Kombucha – from backyard brewing to international trendy beverage, find out why the WanderingYogi swears by it as a replacement for that mimosa…
Just opened a bottle of my Tarmonic kombucha. Unfortunately, I may have overestimated time for fermentation, and the kitchen is covered in sticky fermented tea, with the slight smell of apple and yellow (turmeric).
Sugar with your tea? Bacteria? Kombucha is, pardon the pun, on the rise. I first tasted it in Bali 3 years ago, and was captivated – seeing it as the best ever healthy replacement for my Sunday brunch mimosa.
Kombucha has a vinegar-like smell and a taste described as everything from rotten apple cider to fizzy and tart (if done well, the latter).
Because it’s naturally fermented with bacteria and yeast, it has loads of benefits, including improved digestion, reducing candida, improved mental clarity and mood stability.
In 2016, the global kombucha market was around USD $1062 million and expected to reach approximately USD $2457 million by 2022. Biggest kombucha guzzlers are North America, followed by Asia Pacific.
Those hippie friends of mine were onto something decades ago, when they tried to convert me.
Not surprisingly, there are some drawbacks, despite the fairly simple brewing experience. Kombucha recall incidences is one significant impediment to market growth (not to mention your kitchen area – see my experience). And if you are big business, you have to carry high inventory (you need to drink kombucha within 10 days of ready – no putting it down like good wine). Which is not an issue in my house, I can tell you.
This tea has been around for ages. Fermentation of tea dates back 2,000 years in China, where it was regularly consumed for inflammatory ailments such as arthritis and thought to ward off cancer.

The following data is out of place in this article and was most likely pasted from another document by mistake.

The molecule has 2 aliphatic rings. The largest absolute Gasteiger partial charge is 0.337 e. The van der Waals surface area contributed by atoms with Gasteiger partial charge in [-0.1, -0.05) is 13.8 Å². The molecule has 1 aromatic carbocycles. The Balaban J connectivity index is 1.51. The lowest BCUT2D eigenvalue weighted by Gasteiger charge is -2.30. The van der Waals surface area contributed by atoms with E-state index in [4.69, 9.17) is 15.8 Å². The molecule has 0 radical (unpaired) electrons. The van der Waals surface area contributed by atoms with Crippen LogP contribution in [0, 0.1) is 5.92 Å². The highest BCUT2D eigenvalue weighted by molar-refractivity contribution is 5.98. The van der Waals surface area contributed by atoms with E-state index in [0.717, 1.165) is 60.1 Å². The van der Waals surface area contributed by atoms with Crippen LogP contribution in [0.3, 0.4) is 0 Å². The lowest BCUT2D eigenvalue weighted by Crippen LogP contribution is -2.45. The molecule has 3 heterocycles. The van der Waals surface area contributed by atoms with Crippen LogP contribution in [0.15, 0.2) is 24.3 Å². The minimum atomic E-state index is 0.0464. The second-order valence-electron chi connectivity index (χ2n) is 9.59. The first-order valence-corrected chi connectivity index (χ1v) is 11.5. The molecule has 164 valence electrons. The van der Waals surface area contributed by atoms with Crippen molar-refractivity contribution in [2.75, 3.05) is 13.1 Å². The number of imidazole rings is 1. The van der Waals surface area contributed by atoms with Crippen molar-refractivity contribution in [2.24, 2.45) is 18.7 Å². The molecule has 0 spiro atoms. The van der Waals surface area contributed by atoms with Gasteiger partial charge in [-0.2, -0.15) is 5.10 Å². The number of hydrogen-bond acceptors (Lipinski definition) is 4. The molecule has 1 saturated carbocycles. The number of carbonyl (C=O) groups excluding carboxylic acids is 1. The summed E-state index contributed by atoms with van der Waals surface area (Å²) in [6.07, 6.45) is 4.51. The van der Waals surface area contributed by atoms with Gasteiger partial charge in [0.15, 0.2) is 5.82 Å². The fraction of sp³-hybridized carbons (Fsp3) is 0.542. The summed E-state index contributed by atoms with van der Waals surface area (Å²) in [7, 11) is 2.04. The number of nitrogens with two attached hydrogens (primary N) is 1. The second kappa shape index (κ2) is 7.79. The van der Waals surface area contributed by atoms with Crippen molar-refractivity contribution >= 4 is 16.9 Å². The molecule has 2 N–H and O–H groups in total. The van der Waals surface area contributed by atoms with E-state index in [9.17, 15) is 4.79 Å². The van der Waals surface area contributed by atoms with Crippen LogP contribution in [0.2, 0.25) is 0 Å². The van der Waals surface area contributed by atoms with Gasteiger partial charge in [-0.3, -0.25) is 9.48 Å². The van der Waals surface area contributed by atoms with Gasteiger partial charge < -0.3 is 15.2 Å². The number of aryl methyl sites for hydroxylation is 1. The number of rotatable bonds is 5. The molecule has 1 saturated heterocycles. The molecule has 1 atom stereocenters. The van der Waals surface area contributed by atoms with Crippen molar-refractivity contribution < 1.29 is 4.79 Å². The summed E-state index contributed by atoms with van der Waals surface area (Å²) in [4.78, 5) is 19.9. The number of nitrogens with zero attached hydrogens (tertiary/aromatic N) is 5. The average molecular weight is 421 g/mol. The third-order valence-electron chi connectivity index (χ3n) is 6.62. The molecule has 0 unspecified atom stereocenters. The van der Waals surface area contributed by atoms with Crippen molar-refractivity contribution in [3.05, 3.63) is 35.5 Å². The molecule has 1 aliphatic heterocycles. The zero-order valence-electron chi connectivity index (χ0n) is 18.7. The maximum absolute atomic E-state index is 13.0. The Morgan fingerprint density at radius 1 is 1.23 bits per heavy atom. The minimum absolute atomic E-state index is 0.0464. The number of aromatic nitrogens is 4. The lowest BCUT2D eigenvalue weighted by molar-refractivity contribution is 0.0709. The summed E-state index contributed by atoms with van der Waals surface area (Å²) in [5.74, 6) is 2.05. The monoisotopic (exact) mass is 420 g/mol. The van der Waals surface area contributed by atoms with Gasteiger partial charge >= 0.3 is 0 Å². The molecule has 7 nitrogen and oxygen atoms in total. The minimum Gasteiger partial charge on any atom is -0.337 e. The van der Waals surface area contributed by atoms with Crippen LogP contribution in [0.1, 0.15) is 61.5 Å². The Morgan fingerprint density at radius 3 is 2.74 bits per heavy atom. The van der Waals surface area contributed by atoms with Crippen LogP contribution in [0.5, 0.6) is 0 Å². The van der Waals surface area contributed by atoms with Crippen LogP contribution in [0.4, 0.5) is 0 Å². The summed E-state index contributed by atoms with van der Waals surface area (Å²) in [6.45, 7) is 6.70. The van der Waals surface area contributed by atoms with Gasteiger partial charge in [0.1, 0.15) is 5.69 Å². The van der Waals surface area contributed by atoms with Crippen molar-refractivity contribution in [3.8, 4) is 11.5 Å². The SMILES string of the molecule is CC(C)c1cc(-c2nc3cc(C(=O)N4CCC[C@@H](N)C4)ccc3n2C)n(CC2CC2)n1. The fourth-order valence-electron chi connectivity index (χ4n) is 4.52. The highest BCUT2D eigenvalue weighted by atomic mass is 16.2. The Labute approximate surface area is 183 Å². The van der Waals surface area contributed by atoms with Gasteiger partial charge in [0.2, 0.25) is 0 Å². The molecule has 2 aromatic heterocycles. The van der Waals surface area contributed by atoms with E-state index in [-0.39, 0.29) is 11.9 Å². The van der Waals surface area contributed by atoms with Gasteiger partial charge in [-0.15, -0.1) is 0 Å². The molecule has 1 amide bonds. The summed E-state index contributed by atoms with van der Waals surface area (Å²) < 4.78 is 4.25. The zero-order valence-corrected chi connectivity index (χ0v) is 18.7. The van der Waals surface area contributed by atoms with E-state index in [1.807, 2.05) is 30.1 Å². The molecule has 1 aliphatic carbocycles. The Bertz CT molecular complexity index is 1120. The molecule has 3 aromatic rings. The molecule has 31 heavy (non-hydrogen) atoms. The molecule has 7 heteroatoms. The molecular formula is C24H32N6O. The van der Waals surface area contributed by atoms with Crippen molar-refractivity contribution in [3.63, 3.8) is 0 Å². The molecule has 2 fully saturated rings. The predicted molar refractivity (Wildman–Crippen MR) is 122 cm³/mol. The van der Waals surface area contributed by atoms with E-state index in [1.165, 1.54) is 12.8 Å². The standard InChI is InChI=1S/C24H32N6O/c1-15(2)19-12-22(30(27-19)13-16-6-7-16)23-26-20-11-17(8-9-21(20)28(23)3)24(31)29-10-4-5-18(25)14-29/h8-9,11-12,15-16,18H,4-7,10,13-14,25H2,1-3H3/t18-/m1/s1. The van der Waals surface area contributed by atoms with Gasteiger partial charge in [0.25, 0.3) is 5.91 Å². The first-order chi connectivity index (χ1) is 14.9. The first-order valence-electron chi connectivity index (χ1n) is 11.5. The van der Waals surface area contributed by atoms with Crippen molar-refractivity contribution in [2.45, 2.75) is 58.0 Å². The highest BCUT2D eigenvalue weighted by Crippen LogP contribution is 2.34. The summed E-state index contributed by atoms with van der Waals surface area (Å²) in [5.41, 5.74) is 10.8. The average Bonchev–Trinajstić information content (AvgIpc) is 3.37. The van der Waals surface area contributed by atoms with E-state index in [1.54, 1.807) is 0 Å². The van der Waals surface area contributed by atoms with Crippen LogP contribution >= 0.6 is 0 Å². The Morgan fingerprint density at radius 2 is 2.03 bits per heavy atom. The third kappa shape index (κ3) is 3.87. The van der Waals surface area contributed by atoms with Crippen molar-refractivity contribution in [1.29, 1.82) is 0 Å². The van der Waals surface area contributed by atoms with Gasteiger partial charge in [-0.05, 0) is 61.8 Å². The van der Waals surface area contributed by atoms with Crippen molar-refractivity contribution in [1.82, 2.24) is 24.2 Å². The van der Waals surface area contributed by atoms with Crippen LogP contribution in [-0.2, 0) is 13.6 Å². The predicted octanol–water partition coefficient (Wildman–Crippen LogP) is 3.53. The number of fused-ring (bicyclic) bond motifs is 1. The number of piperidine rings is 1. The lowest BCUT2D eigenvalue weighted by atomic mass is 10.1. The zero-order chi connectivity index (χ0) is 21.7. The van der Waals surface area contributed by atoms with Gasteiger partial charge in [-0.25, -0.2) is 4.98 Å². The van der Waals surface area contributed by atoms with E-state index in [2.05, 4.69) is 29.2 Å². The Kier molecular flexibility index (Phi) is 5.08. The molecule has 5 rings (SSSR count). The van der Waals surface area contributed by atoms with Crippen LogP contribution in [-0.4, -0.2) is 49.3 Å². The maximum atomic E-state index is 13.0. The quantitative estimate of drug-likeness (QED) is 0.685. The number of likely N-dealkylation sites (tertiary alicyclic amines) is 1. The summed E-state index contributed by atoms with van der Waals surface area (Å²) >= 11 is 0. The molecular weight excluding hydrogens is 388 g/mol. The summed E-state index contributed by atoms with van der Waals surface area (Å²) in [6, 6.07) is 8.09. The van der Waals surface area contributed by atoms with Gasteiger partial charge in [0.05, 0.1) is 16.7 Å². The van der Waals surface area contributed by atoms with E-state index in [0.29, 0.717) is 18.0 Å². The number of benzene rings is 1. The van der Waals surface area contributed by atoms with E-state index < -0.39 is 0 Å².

If you are Australian, the idea of creating a fermented ‘brew’ at home is always attractive, so here are some insights.
You need green or black leaf tea (teabags OK, flavoured tea IS NOT), white sugar (no brown sugar and definitely not honey – neither work as effectively) Some commercial kombucha say they have been made on these last two, I don’t believe them. I have tried and it does not work. You also need a ‘mother’ SCOBY (Symbiotic Combination of Bacteria and Yeast). You can start without mum, but it might be a case of trial and error to get the sugar and tea combinations right to produce a scoby. They look disgusting (see picture above), mine look even worse.
The combination stews OUT OF THE FRIDGE for 10 days (a bit longer in Singapore – I think humidity slows down fermentation process). During this time, another SCOBY forms. Scoop both out and you are ready to start again. I have SCOBY hotel (a large glass jar, the inn is full) with SCOBYs regularly checking out to worthwhile homes for people starting their own Kombucha. It is ready for bottling now.
I strain the liquid after I have removed the scoby/s into sterilised bottles, all shapes and sizes OK, but no metal lids (it affects the ongoing process of fermentation in the bottle).
Then it is up to you to choose what fruits or flavours you want to combine. Kids tend to like blueberry or raspberry combos. I have a Pip Kombucha – made of oranges, lemons and sometimes tangerines, and a Tarmonic Kombucha – made of apples, ginger, and turmeric.
Studies on the tea using our rodent friends are very promising. One study found rats who sipped the tea, and subsequently exposed to stress, produced more antioxidants and had less DNA damage than their tea-free pals. Other research found kombucha also prevented antioxidant reduction in stressed out rats.
As a regular consumer, I know how,…..uh, regular it makes me. And happier (but the latter could be the kombucha converting to higher alcohol content, see below….)
Us regular folks make kombucha in uncontrolled environments. With a good chunk of bacteria floating around (in the culture and air), brews have potential to be easily contaminated – hello, upset stomachs. Making kombucha in neutral containers (glass only) is important – ceramic pots or plastic bottles are toxic, as acids in the tea draw out the chemicals from them.
The kombucha’s alcohol content, which is a natural by-product of fermentation (just like your home brew), means they nearly always continue to ferment after being bottled. Joe Traders in the US has it stocked in the same section as wine and beer.
The store bought brews have been tweaked and most contain less than 0.5 percent alcohol by volume (ABV). It’s the home brews that pack a punch.
Kombucha requires loads of white sugar (not brown, not honey). Most of which is fermented out, leaving one or two grams per 8oz. serving. Leaving significantly less sugar than most other bottled drinks like green tea and lemonade. Definitely better than that black stuff which advertises ‘get up and go’.
Poured into an elegant wine glass, it has replaced my wine at dinner. And that Sunday mimosa.